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View Full Version : QOD - Do Too Many Starters Lack Passion For Game?



Seed
12-05-2006, 05:59 PM
http://www.nba.com/pacers/news/question_061205.html

QOD with Conrad

Tuesday, Dec. 5, 2006


Q. Overall, this is a much more likable team than the last two seasons; I like how they play hard. However, there is a difference between playing hard and playing with passion. Most of the starters appear to have a serious lack of passion for the game of basketball, or at least the situation they are in. Why are they starters? There are obvious players on the second unit who play with passion whenever they hit the floor. It gets old watching the second unit come in and bring us back, only to have the starters inserted again to do the job that they do. (From Don in Los Angeles)

A. This one's going to be tough for me because I don't have a statistic I can fall back upon to illustrate my point. This is a discussion of a subjective observation of an intangible, which is kind of like trying to catch smoke with your hands. You can try all you want but all you get is smelly. But this is a superb question that deserves a stat-free attempt at an answer. Perhaps the most consistent problem the Pacers have faced this season has been the lack of a successful starting lineup. Whether they go small with Danny Granger or big with Jeff Foster, the Pacers have constantly dug early holes that leave them playing uphill the rest of the game.
A little hole isn't a big deal; the Pacers often play better when they're a few points behind because the natural tendency with a lead is to relax. But when you're regularly facing double-digit deficits before flipping the switch, you've got issues because by then it's usually too late. Monday night's game against the Lakers was a prime example. The Pacers were spectators for the first three quarters. Not even an injury that sent Kobe Bryant to the bench for good early in the third quarter could light their motivational fires. Finally, the second unit put together some stops and they made a nice run in the fourth quarter. Nice, but ultimately futile.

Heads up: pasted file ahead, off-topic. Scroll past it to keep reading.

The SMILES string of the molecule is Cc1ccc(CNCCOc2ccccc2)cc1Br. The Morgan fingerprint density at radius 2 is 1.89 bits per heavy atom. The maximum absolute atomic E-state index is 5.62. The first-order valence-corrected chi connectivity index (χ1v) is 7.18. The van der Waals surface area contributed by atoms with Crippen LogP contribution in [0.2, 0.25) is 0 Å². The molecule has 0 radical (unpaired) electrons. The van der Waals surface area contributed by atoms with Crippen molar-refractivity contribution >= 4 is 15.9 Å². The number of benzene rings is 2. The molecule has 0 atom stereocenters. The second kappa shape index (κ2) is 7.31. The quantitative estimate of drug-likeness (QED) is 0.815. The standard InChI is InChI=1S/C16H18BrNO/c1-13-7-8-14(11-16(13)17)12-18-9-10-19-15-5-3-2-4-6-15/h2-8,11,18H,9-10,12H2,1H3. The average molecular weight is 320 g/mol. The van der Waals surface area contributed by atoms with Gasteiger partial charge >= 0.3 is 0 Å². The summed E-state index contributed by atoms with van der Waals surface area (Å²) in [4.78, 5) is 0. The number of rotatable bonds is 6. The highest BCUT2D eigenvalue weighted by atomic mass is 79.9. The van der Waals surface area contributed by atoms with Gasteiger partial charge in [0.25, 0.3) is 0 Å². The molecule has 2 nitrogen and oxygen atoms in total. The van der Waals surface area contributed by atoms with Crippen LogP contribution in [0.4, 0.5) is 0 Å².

But is passion, or lack thereof, the root of this particular evil? To be sure, Jamaal Tinsley has perfected the ability to look utterly disinterested; whether that accurately reflects his mindset or is just a facade only he knows. Stephen Jackson and Al Harrington both play with fire most of the time but occasionally let their emotions and moods affect their respective games. Jermaine O'Neal plays with intense pride and has played at a very high all-around level; his Achilles heel has been occasionally allowing lesser opponents (like Kwame Brown) to outplay him simply by being more motivated. Foster's in the lineup specifically because of his passion.
While it is true guys like Darrell Armstrong, Sarunas Jasikevicius, Danny Granger and lately Maceo Baston have really stood out in contrast because of the amount of energy they bring into the game with the second unit, does that mean any or all would play the same way with the first unit? It's a completely different mentality, readying yourself to play 30-40 minutes per night as opposed to 10-20. The second unit burns hotter and more intensely because it can release all of its energy at once. What the Pacers must figure out is a way to fan the first unit's flame. I think the right combination of players has been found. What must be cultivated is the proper collective mindset. And, frankly, a little more passion wouldn't hurt, either.